And it seems that we celebrate this longest night, this Winter Solstice because the light and warmth are on their way. We greet them upon their return.
Celeste has recovered fully from her car accident. She is working seriously with some other, pre-existing health issues. And despite all of it, we have seen the return of light and warmth after long nights of pain and frustration, some of which endures, but we look over the mountains and expect the sun to return.
The following is an excerpt of something I wrote for two dear friends who held their wedding ceremony at Dead Horse Point. It comes to mind and seems to fit here. It fits because by chance, circumstances, and destiny, I’ve learned a little about relationship and the deeper meaning of marriage.
As we stand on the edge and look over to the immense gulf below, look up toward the elevated mountains, what confirms the majesty of this scene in our hearts is not merely its beauty but more specifically our own vulnerability. As we see our own insignificance against the backdrop of such immensity, we are humbled and awestruck. . .So in this vulnerability, we stand on the edge and cling to each other in that fierce heat and embrace of deep pounding love. We hold tight, not knowing any other way, like two moths beating their wings furiously at the screen door, looking for the light and warmth beyond the threshold. This is our hope and our faith. And the rain and the hail, the snow and even stones rain from the sky and bring it on because, here we are, standing on this edge, willing to take anything that this enormous, loving universe can throw at us, and by God we will stand here all day and all night, this furiously long night, with death below us and heaven above us, and we will be here when the morning light creeps over that horizon, still clutching each other tightly. We will be here on this edge. We will be here with this one heart, not just beating but pounding. We will be here, still bleeding from this long night. And we will be here, weeping with joy at the divine privilege of standing on the edge of heaven and hell and earth combined, in the majesty of these mountains, in the wonder of this wind, at the hope of heaven for we have tasted heaven in this fierce embrace.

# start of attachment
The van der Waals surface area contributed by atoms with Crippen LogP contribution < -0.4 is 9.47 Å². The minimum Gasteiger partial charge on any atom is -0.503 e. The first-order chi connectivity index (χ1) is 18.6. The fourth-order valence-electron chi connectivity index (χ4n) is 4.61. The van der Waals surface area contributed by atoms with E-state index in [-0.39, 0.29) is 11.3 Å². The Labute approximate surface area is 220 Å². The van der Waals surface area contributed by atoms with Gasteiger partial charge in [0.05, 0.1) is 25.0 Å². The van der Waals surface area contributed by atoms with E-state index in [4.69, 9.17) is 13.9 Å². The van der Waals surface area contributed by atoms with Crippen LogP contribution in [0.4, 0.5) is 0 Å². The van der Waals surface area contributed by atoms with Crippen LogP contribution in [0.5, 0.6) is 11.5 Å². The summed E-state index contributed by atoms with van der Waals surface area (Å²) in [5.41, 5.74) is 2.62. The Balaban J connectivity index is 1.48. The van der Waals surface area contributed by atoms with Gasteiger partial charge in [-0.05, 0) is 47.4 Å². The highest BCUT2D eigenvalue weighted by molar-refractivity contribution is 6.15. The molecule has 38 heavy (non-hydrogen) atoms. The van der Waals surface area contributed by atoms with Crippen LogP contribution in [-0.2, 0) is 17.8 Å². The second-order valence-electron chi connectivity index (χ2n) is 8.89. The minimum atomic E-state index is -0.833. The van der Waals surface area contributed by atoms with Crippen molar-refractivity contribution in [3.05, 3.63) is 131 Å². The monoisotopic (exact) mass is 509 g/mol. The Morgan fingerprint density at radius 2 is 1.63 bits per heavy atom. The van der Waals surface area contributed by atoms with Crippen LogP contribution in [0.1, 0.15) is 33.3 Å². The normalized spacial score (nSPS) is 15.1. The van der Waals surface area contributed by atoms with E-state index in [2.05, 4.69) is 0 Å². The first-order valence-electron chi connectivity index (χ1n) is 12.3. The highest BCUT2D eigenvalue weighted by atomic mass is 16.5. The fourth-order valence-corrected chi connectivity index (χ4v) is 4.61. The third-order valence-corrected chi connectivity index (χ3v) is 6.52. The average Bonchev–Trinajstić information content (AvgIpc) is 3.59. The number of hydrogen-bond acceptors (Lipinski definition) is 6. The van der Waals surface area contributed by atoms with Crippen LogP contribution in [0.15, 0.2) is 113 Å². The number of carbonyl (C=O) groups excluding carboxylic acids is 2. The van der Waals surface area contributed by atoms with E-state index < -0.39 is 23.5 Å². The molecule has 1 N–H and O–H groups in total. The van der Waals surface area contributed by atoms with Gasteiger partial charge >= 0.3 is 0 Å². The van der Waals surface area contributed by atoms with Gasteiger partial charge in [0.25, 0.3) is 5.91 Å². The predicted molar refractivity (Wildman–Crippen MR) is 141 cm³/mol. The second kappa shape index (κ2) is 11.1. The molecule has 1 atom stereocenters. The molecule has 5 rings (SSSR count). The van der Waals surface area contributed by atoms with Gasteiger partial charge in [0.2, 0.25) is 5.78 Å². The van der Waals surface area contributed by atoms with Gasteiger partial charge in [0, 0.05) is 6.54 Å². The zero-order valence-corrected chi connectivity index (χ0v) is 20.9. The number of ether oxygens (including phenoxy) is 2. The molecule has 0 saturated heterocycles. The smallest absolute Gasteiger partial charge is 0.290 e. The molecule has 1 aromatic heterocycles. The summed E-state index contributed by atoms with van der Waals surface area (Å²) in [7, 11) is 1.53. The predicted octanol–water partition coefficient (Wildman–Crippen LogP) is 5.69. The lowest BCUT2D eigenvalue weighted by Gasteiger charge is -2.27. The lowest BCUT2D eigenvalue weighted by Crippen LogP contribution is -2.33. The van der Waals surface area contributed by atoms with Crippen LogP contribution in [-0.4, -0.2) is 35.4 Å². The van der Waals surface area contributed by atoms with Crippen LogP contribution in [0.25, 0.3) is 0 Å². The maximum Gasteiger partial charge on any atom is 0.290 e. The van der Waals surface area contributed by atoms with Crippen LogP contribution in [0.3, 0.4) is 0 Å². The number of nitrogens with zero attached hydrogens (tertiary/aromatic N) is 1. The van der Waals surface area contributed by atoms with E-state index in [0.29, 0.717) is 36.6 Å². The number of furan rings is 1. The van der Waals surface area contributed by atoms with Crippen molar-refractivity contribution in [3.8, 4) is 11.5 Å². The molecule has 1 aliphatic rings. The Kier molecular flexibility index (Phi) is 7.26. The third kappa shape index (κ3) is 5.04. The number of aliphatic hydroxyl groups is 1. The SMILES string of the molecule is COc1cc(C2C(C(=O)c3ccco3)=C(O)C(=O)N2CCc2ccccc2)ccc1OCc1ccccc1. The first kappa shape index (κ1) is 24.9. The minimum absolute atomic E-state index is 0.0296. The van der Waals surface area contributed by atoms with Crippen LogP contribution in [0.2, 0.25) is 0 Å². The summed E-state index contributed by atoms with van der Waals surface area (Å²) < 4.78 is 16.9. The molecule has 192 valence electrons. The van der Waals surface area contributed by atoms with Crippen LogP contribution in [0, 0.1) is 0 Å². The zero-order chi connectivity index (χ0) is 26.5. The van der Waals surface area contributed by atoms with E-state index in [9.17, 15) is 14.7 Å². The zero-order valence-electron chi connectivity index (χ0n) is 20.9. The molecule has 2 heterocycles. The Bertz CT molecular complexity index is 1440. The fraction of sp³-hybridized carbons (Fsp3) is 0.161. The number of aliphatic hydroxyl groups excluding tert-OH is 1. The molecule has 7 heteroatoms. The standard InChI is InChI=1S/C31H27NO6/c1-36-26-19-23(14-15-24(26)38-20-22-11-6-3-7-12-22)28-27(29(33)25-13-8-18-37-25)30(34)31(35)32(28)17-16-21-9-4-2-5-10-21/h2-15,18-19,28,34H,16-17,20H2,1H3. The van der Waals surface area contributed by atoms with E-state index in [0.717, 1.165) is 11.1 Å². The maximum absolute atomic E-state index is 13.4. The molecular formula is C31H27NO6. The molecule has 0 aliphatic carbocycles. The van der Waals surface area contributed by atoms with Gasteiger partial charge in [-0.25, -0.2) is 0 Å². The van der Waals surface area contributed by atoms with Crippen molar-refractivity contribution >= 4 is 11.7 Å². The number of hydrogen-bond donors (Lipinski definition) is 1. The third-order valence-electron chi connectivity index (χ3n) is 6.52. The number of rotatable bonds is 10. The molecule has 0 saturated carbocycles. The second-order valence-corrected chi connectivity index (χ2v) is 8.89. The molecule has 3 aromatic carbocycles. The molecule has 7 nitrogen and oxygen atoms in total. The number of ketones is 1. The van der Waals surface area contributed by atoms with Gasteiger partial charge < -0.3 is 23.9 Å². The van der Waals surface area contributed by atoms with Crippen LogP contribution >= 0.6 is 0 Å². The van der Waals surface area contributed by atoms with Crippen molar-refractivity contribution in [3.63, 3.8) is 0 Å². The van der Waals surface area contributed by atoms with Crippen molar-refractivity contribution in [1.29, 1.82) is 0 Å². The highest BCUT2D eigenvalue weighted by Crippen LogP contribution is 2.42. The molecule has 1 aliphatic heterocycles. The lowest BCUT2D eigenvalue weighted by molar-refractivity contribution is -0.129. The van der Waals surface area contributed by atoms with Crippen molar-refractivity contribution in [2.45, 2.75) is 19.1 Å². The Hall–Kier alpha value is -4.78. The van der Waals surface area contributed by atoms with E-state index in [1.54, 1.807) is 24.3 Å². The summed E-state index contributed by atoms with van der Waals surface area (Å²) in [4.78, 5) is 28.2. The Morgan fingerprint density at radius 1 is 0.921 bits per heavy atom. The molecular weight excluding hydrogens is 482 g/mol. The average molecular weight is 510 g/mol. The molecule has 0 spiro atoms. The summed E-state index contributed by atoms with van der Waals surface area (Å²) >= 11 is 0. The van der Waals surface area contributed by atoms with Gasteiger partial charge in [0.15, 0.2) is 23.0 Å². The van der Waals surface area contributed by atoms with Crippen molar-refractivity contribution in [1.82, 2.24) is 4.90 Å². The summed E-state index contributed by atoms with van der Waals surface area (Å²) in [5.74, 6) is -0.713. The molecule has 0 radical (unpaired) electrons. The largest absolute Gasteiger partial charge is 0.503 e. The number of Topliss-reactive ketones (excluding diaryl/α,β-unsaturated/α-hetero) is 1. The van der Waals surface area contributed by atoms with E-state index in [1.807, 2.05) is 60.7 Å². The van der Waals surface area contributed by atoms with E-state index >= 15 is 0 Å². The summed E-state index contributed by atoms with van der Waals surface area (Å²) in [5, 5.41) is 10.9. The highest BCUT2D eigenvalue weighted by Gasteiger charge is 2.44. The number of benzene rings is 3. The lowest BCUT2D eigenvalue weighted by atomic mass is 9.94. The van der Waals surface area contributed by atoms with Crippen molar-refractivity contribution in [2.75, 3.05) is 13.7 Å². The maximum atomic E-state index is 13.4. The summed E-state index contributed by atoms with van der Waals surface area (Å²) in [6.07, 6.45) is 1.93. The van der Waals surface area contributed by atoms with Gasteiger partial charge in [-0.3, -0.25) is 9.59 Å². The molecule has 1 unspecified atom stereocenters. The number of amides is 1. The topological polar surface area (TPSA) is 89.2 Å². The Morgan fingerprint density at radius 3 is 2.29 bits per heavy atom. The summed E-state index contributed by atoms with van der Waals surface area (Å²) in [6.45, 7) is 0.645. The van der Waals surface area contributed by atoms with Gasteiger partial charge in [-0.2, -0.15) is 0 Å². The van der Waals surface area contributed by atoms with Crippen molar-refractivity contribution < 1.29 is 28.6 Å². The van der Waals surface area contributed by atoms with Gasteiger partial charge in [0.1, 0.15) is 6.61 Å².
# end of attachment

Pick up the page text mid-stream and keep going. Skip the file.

Tuesday, December 15, 2009
There is a fantastic bumper sticker that says something to the effect of, " May I be the type of person that my dog thinks I am."
For those of us who own dogs. . . who am I kidding, every person in this town owns a dog-you get one free when you buy your Subaru. Anyway, dogs know us better than we know ourselves. Our dog worships the ground we walk on, even though, ironically, we are the ones who pick up their poop, go figure. Back to dogs' undying love for us . . . yes, in our own mind we could be the most miserable wretch who ever climbed out of the pond, the dumbest thing to ever darken a doorway, but at the end of the day, we'd come home to sit on the porch and revel in our misery, only to have our best four-legged friend, come prancing up to us with nothing but profound love and worship for us.
Maybe dogs can see something about us that we can't see. The same way that a dog's sense of smell is dramatically more sophisticated than our own, perhaps the K-9 sense of goodness, the ability to sniff out the best parts of us (not just our crotch) is somehow innate in those creatures. They remind us that we, too, are lovable and amazing creatures.
In yoga, we are trying to see that our own inner-awesomeness, as one wise woman (my wife) puts it, is just beneath the surface. In part, yoga is finding focus, strengthening, and removing the physical obstacles of an unhealthy body. Yoga is also cultivating a relationship with both the numinous parts of ourselves as well as those ethereal parts of the world around us. Yoga carves away the crap that blinds us from that lovable person that our dog sees all the time. If our dog can see it all the time, then why can't we? Maybe it's because we forget. Yoga helps us to simultaneously discover and remember who we really are and perhaps see our selves the way our dog sees us: supercool.